Q: Can a will be challenged on the ground that my father was so sick that it is impossible for him to sign a will with a conscious mind?
A: You may challenge the will on the ground of lack of testamentary capacity of your father at the time when a will was signed.
Essentially, the testator must understand the nature of the act and effects of signing a will. He must understand the extent of the property he is disposing. He must understand the claims of his property that he will give effect upon his death.
To determine whether a person has a testamentary capacity, the court will look at the soundness of the mind of the testator and NOT the particular state of bodily health.
Q: What is the meaning of soundness of the mind of the testator?
A: To displace testamentary capacity by reason of soundness of mind, proof of serious illness is NOT enough. There must be clear evidence that illness of the testator affects his mental faculties eg. mental disorder or insane delusion. To the extent that he is not able to dispose of his property in a will on the day the will is made. There should be medical evidence that support the testator does not have testamentary capacity.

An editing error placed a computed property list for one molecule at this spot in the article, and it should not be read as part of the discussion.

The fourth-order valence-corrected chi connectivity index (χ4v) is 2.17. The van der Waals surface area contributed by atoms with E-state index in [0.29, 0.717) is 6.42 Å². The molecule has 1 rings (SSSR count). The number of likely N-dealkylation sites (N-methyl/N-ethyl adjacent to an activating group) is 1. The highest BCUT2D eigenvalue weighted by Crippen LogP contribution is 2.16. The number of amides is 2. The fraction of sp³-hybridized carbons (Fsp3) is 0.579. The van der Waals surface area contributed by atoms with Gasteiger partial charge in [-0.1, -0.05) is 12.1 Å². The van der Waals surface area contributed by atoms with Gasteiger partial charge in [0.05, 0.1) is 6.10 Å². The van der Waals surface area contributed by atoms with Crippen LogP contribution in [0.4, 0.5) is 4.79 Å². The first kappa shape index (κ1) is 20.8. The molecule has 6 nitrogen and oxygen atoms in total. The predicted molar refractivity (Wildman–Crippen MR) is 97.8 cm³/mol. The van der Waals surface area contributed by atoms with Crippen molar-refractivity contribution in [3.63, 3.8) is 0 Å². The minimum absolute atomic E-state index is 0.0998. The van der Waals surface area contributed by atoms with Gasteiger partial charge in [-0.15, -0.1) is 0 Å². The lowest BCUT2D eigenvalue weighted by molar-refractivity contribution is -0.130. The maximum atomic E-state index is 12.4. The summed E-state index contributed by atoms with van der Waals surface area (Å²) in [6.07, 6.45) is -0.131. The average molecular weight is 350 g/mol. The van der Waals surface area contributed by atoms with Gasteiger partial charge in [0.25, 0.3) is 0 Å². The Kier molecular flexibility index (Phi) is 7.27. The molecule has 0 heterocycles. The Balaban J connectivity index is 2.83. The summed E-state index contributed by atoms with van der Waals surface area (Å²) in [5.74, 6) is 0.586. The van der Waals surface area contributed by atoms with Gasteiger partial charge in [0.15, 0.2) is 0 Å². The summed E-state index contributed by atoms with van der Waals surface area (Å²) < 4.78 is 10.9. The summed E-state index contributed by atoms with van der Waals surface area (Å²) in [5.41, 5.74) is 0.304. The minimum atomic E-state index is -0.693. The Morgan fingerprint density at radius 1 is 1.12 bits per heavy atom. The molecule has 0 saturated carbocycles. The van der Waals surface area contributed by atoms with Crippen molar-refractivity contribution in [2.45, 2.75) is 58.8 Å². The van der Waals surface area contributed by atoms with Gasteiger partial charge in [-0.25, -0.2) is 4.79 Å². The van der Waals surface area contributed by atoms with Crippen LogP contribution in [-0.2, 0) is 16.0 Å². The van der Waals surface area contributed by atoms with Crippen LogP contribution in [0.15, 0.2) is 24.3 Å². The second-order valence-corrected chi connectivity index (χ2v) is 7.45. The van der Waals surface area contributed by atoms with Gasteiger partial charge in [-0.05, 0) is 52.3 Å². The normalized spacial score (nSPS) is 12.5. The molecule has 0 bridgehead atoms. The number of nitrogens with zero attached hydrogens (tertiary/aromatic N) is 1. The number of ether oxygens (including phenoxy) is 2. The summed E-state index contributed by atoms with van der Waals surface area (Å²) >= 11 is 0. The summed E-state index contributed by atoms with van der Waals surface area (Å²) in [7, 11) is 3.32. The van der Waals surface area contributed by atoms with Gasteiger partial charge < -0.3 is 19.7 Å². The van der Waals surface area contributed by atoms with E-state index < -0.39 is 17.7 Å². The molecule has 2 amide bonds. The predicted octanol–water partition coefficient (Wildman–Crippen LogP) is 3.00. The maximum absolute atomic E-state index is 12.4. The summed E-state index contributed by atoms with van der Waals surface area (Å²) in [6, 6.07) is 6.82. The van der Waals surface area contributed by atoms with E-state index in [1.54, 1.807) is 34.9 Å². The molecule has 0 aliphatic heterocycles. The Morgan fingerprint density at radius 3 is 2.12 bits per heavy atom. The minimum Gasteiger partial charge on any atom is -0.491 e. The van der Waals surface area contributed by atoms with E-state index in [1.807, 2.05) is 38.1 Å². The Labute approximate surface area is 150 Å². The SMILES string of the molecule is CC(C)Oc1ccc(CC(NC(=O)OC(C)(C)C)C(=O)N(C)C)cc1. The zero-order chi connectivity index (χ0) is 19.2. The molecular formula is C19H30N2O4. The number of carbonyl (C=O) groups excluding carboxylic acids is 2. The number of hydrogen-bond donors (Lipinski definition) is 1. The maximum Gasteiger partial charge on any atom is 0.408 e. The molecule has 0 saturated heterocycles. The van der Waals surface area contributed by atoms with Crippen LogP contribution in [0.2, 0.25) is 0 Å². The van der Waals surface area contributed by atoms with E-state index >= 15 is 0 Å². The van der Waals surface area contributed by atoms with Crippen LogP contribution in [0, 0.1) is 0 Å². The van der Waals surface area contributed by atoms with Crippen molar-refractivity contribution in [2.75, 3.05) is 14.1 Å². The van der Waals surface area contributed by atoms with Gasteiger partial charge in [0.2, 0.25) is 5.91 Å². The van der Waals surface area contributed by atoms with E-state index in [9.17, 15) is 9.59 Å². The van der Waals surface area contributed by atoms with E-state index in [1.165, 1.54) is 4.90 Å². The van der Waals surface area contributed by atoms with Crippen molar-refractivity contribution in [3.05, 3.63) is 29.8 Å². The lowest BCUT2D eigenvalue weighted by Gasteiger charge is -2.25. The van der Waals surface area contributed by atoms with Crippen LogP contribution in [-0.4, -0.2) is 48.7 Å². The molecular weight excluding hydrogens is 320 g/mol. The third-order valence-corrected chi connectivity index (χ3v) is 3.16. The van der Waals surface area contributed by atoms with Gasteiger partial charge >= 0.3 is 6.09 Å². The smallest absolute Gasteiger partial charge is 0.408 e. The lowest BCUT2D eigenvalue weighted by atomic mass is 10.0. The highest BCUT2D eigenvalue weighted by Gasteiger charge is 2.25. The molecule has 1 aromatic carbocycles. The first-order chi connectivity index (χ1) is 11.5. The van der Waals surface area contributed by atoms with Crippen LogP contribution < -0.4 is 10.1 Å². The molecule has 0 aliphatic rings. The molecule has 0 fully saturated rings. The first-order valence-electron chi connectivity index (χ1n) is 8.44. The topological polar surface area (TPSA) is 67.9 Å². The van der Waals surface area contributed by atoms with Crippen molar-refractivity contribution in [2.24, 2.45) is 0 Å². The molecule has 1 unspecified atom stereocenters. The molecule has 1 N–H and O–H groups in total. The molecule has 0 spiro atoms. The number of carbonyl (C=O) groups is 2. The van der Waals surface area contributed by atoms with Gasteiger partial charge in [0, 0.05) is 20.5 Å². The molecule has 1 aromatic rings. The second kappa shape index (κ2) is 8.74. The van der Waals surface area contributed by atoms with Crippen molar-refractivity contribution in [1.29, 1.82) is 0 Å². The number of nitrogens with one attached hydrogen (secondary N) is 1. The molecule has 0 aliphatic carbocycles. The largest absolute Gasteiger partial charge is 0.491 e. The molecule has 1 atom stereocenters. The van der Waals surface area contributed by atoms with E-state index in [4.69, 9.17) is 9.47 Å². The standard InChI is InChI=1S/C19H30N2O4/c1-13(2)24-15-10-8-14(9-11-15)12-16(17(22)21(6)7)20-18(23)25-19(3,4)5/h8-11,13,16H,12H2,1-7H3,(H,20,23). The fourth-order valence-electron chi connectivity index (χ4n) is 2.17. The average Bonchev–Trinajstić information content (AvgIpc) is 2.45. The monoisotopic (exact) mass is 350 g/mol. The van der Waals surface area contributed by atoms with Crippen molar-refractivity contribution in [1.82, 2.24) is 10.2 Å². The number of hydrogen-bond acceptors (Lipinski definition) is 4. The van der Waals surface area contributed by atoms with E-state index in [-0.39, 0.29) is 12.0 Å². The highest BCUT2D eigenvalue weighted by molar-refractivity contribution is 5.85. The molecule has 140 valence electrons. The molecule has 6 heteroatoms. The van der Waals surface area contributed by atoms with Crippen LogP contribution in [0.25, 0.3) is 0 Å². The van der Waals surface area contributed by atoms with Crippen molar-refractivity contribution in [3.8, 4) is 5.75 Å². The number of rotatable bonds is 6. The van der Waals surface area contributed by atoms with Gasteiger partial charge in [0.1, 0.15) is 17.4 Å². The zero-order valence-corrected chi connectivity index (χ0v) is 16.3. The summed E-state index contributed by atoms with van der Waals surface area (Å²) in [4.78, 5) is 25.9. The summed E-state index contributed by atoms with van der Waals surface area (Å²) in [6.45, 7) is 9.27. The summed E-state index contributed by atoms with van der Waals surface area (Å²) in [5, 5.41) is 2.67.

Courts have in the past made the following observation. Terminal cancer patient (even if he is deaf and dumb), chronic diabetic and patient who had serious accident which left him in a quadriplegic condition – did not mean the deceased did not have the testamentary capacity when making the will.
Q: Who has the legal burden to prove lack of testamentary capacity?
A: The legal burden is on the party who challenge the will to prove that the testator lacked the testamentary capacity to make the will.